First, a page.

As a journalist for CBS and CNN, Amy Berg produced numerous segments on pedophilia charges against California priests, and the failure of the Los Angeles archdiocese to come clean about what Cardinal Roger Mahony knew, and when.
In her debut documentary, “Deliver Us From Evil,” Berg focuses on Oliver O’Grady, a former Northern California priest who did seven years in prison for just a few of his crimes. The Los Angeles filmmaker handles this sensationalist material with remarkable restraint, yet it seems inevitable that some critics of the film will zero in on her Jewishness.
“I’m sure that will come up at a certain point,” Berg agrees in a recent interview at a hotel in San Francisco. “I haven’t heard it, but it might already be on the Internet.
“My response to that is, thank God I’m not a Roman Catholic making this film, because I came to it from a totally nondenominational point of view. I came in as a journalist trying to tell a story, and it wasn’t cluttered with Catholic guilt or Jewish guilt, or any of those kinds of guilt that we bring in to a story that’s very personal to us. I came in, I asked questions, I allowed the people in my film to tell this story. I just assembled it.”
Berg was originally going to call her documentary “Rotten From the Inside,” since she sees the fundamental problem as institutional. “This is about child abuse and a corporation, if you ask me,” she declares.
“Deliver Us From Evil,” which screened in the Mill Valley Film Festival, opens Friday, Oct. 20 all over the Bay Area.
Berg grew up in Studio City, in the Hollywood Hills, though her mother is a San Francisco native and has lots of family here. The 30-something journalist was raised Reform, was bat mitzvahed and confirmed. Oh, yes, and she went to Catholic school.
“It was the private school we could afford, basically,” she says, laughing. “That’s where all the Jews went, to the private school they could afford.”
Her father was a Canon dealer and her mother a legal secretary (later a nutritionist), and they had an abiding interest in current events. “There’s never been a Sunday where they missed ’60 Minutes,’ if they were at home,” Berg says. “It was very ritualistic in my house.”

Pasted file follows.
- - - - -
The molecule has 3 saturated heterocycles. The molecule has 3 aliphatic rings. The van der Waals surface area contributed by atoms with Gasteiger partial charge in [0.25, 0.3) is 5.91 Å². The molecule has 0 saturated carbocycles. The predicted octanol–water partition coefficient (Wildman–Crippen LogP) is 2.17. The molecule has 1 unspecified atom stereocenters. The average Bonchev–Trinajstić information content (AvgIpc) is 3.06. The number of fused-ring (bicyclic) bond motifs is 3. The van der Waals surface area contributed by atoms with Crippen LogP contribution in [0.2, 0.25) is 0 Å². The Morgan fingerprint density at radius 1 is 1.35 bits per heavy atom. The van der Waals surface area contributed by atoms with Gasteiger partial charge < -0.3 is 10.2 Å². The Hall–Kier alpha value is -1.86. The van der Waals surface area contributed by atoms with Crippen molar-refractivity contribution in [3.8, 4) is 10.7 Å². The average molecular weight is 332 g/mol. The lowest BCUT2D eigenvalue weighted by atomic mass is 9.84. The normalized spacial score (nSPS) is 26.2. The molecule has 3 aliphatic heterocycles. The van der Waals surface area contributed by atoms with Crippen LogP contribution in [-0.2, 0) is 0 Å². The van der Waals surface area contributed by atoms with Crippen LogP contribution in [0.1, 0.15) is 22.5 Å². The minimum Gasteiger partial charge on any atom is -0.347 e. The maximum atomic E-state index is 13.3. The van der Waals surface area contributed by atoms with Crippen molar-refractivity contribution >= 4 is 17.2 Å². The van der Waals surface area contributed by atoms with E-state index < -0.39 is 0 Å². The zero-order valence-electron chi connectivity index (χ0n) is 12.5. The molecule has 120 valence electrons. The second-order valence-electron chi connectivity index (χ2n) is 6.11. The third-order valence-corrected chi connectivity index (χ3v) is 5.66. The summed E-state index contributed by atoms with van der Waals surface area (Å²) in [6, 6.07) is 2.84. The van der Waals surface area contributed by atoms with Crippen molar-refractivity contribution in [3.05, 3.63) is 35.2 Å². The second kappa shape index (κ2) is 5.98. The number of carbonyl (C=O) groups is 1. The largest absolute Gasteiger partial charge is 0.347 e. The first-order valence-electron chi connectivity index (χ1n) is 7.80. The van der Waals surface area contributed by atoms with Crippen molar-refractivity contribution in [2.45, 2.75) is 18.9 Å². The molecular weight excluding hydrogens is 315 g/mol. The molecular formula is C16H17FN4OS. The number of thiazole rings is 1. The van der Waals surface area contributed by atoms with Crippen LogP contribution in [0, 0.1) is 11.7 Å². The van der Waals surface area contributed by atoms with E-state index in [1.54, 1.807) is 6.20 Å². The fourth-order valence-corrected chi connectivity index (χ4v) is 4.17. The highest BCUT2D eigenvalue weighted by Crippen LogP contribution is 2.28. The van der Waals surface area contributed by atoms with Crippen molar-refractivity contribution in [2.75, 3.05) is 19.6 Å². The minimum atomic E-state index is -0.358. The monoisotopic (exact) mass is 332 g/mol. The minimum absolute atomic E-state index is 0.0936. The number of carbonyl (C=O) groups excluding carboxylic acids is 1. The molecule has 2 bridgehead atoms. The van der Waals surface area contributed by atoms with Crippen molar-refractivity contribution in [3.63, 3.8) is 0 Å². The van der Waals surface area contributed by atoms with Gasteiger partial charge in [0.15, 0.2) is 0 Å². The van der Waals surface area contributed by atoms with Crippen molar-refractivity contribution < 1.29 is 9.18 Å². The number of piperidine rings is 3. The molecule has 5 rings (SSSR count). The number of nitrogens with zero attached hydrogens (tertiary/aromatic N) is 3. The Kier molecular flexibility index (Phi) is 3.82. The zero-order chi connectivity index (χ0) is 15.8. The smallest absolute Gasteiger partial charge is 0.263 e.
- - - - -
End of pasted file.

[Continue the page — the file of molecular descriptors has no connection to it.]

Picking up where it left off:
Berg was influenced not only by that exposure to (mostly) serious reportage, but by an ideal of social responsibility that was instilled at home.
“My parents are both very up on the news and really interested in problems in Israel, problems in the world, and I’ve always had that kind of humanitarian affect,” Berg confides. “That’s totally what drew me to journalism — change and injustice in the world. All the stories I’ve done have been about some form of tragedy or injustice.”
An interviewee in “Deliver Us From Evil” suggests that the early age at which men enter the seminary, as well as the church’s celibacy requirements, produce a kind of arrested sexual development that’s a contributing factor in pedophilia.
The absence of such strictures may explain why cases of child abuse are so much scarcer in organized Judaism. Berg suggests that it’s also because robes and other trappings aren’t fetishized to the degree they are in the Church.
“I guess there are instances of [child abuse] in every institution, but the Jewish lifestyle seems a little bit less sexualized, if you look at the structure of the temple,” she explains.
Berg’s distaste for the constraints and conservatism of institutions extends to television networks. She’d been looking for a documentary project for some time that would allow her to segue out of television, and she drew on her extensive knowledge of the L.A. archdiocese’s failure to address honestly the ongoing scandal — and her deep disgust with the scandal itself — to make the jump.
“My dad could not be happier that I’m a journalist,” Berg says. “If he picked any career in the world for me, this would be the one he would want me to do. To [both parents], that’s a real sign of going out there and doing something.”
“Deliver Us From Evil” opens Friday, Oct. 20 all over the Bay Area.